A perfect fit for city community centre

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Michelle Houssin came to understand the value of volunteers when she was working as the regional controller at a non-profit.

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Hey there, time traveller!
This article was published 31/01/2022 (371 days ago), so information in it may no longer be current.

Michelle Houssin came to understand the value of volunteers when she was working as the regional controller at a non-profit.

“They relied on volunteers to assist them in delivering their services, and through that experience I really saw the impact volunteers can have on an organization,” says Houssin, 65.

When the Winnipeg resident retired, she felt it was time to do some volunteering herself.

JESSICA LEE / WINNIPEG FREE PRESS Volunteer co-ordinator Michelle Houssin volunteers three times a week, managing the volunteer database software and assisting with onboarding and scheduling volunteers.

Her son was involved in sports programs at Dakota Community Centre in the St. Vital neighbourhood for many years and benefited from the dedication of numerous volunteer coaches, managers, convenors and canteen workers.

That inspired Houssin to start volunteering at Dakota CC. She got involved when it opened its field house in fall 2017, giving tours of the 60,000-square-foot facility and providing information on available programming.

The community centre offers numerous sports and fitness programs for people of all ages, as well as activities for older adults, such as painting classes and computer training.

Last year, Houssin took on the role of volunteer co-ordinator at Dakota. She volunteers three times a week, managing the volunteer database software and assisting with onboarding and scheduling volunteers.

“I really find the opportunity to give back to my community rewarding,” she says. “I also enjoy the interaction with such a great group of volunteers and staff. It provides a connection to people that often diminishes when you retire.”

The community centre currently relies on 65 volunteers, ranging from high school students to retirees.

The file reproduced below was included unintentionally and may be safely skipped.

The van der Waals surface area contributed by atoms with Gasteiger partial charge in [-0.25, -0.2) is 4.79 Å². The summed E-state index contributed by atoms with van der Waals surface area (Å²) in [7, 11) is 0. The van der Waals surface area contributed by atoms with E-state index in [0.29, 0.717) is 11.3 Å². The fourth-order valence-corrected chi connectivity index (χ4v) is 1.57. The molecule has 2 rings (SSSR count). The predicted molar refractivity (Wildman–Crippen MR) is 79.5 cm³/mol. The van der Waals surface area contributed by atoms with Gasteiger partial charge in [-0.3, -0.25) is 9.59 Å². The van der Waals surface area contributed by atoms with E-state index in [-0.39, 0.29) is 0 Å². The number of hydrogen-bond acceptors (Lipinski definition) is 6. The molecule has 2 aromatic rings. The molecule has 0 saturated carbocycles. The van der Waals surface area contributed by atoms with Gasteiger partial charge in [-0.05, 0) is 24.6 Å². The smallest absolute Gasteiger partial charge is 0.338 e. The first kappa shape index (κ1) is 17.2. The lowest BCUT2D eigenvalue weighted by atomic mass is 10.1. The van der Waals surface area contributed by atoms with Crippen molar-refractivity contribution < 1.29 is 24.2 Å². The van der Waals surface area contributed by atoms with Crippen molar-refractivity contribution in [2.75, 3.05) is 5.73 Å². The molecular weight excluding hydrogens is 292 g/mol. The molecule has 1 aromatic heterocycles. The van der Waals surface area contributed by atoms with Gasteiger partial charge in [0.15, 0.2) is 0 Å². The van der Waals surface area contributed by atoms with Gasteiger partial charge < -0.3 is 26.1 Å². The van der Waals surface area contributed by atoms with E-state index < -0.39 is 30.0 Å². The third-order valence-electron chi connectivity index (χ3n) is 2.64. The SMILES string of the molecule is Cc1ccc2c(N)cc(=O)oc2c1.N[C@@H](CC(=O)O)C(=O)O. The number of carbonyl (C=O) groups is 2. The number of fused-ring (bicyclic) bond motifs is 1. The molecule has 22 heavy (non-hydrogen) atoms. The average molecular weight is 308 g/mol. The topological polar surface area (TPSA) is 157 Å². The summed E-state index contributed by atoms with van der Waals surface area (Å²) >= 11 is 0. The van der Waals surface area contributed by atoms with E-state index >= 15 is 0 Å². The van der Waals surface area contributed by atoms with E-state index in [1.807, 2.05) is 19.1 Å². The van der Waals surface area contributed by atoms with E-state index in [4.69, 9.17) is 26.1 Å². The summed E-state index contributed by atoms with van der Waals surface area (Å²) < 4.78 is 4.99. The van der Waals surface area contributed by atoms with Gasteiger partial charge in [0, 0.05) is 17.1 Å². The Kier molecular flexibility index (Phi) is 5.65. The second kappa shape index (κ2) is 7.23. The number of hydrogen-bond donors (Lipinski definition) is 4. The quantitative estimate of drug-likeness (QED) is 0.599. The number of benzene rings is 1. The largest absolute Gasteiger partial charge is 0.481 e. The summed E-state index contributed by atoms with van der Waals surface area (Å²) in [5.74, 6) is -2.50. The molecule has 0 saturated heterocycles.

“When people think about volunteering they think about retired people as the norm, but we have so many students who give their time to us and I find that really inspiring,” Houssin says.

Houssin’s outgoing personality and organizational skills make her a great fit at Dakota, says Colleen Mahon, executive assistant and volunteer program co-ordinator.

“It’s a lot to organize everything and we’re lucky we have her in that role,” Mahon says, adding Houssin’s considerate nature puts new volunteers at ease. “She’s very friendly, very kind and compassionate.”

According to Mahon, volunteers have been instrumental to the community centre’s success as it has adjusted to various COVID-19 pandemic restrictions.

“We’re lucky that there are volunteers out there who are willing to give their time and help their community, because they are allowing the doors to be open here,” she says.

Houssin is currently looking for more people to volunteer at Dakota. The biggest need right now is for people to volunteer as greeters at the community centre’s access points, welcoming people and checking their proof of vaccination against COVID-19.

In the spring, Houssin will be recruiting volunteers for the community centre’s gardening team and farmers’ market.

There is a variety of shifts available and Houssin encourages people of all ages to apply at dakotacc.com.

“You may decide to volunteer in order to benefit our community, but the surprise may be how much you benefit in giving of yourself, even in small ways,” Houssin says. “I call Dakota Community Centre my happy place.”

If you know a special volunteer, please contact aaron.epp@gmail.com

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